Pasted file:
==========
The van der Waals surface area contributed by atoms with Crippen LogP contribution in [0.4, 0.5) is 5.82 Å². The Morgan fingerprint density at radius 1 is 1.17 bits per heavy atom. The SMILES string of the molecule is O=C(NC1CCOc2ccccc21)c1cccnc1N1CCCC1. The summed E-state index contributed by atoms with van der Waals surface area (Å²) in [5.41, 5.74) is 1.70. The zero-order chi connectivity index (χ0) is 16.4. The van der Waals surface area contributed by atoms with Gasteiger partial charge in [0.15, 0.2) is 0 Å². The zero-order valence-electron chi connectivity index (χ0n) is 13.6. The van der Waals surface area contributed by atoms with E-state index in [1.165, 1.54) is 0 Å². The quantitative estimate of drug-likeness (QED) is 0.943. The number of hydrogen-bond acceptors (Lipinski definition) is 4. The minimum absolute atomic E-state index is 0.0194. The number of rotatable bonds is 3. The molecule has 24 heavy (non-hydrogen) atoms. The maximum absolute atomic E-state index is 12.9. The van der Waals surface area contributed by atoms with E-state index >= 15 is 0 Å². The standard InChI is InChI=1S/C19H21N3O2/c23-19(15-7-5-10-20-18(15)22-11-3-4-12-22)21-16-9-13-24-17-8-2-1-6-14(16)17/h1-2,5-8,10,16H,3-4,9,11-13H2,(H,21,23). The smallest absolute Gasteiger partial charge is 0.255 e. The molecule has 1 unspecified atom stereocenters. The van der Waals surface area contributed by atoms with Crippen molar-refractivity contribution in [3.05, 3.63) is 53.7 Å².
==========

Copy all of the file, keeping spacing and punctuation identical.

The van der Waals surface area contributed by atoms with Crippen LogP contribution in [0.4, 0.5) is 5.82 Å². The Morgan fingerprint density at radius 1 is 1.17 bits per heavy atom. The SMILES string of the molecule is O=C(NC1CCOc2ccccc21)c1cccnc1N1CCCC1. The summed E-state index contributed by atoms with van der Waals surface area (Å²) in [5.41, 5.74) is 1.70. The zero-order chi connectivity index (χ0) is 16.4. The van der Waals surface area contributed by atoms with Gasteiger partial charge in [0.15, 0.2) is 0 Å². The zero-order valence-electron chi connectivity index (χ0n) is 13.6. The van der Waals surface area contributed by atoms with E-state index in [1.165, 1.54) is 0 Å². The quantitative estimate of drug-likeness (QED) is 0.943. The number of hydrogen-bond acceptors (Lipinski definition) is 4. The minimum absolute atomic E-state index is 0.0194. The number of rotatable bonds is 3. The molecule has 24 heavy (non-hydrogen) atoms. The maximum absolute atomic E-state index is 12.9. The van der Waals surface area contributed by atoms with E-state index >= 15 is 0 Å². The standard InChI is InChI=1S/C19H21N3O2/c23-19(15-7-5-10-20-18(15)22-11-3-4-12-22)21-16-9-13-24-17-8-2-1-6-14(16)17/h1-2,5-8,10,16H,3-4,9,11-13H2,(H,21,23). The smallest absolute Gasteiger partial charge is 0.255 e. The molecule has 1 unspecified atom stereocenters. The van der Waals surface area contributed by atoms with Crippen molar-refractivity contribution in [3.05, 3.63) is 53.7 Å².